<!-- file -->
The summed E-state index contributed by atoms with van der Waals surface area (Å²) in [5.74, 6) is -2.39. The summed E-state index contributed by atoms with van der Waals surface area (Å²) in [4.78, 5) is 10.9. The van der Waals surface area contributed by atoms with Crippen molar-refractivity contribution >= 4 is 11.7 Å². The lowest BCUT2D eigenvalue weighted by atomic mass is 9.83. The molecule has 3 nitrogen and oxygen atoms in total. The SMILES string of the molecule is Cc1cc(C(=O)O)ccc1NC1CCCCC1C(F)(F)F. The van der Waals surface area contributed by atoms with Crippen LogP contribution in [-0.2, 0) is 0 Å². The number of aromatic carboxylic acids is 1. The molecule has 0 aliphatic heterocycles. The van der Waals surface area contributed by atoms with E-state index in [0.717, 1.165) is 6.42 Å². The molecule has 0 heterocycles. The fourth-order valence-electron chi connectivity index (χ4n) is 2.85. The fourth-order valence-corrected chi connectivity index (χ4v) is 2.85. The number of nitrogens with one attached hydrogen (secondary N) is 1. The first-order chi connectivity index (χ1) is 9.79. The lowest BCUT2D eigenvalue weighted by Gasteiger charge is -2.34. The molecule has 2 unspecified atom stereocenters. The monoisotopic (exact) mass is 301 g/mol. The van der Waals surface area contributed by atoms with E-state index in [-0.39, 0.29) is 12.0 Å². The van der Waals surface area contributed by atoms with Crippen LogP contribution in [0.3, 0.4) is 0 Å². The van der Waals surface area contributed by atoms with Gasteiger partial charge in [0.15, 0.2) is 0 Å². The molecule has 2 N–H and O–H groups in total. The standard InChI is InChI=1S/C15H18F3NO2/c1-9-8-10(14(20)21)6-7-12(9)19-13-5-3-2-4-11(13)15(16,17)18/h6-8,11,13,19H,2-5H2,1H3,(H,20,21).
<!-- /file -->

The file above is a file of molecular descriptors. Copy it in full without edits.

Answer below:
The summed E-state index contributed by atoms with van der Waals surface area (Å²) in [5.74, 6) is -2.39. The summed E-state index contributed by atoms with van der Waals surface area (Å²) in [4.78, 5) is 10.9. The van der Waals surface area contributed by atoms with Crippen molar-refractivity contribution >= 4 is 11.7 Å². The lowest BCUT2D eigenvalue weighted by atomic mass is 9.83. The molecule has 3 nitrogen and oxygen atoms in total. The SMILES string of the molecule is Cc1cc(C(=O)O)ccc1NC1CCCCC1C(F)(F)F. The van der Waals surface area contributed by atoms with Crippen LogP contribution in [-0.2, 0) is 0 Å². The number of aromatic carboxylic acids is 1. The molecule has 0 aliphatic heterocycles. The van der Waals surface area contributed by atoms with E-state index in [0.717, 1.165) is 6.42 Å². The molecule has 0 heterocycles. The fourth-order valence-electron chi connectivity index (χ4n) is 2.85. The fourth-order valence-corrected chi connectivity index (χ4v) is 2.85. The number of nitrogens with one attached hydrogen (secondary N) is 1. The first-order chi connectivity index (χ1) is 9.79. The lowest BCUT2D eigenvalue weighted by Gasteiger charge is -2.34. The molecule has 2 unspecified atom stereocenters. The monoisotopic (exact) mass is 301 g/mol. The van der Waals surface area contributed by atoms with E-state index in [-0.39, 0.29) is 12.0 Å². The van der Waals surface area contributed by atoms with Crippen LogP contribution in [0.3, 0.4) is 0 Å². The van der Waals surface area contributed by atoms with Gasteiger partial charge in [0.15, 0.2) is 0 Å². The molecule has 2 N–H and O–H groups in total. The standard InChI is InChI=1S/C15H18F3NO2/c1-9-8-10(14(20)21)6-7-12(9)19-13-5-3-2-4-11(13)15(16,17)18/h6-8,11,13,19H,2-5H2,1H3,(H,20,21).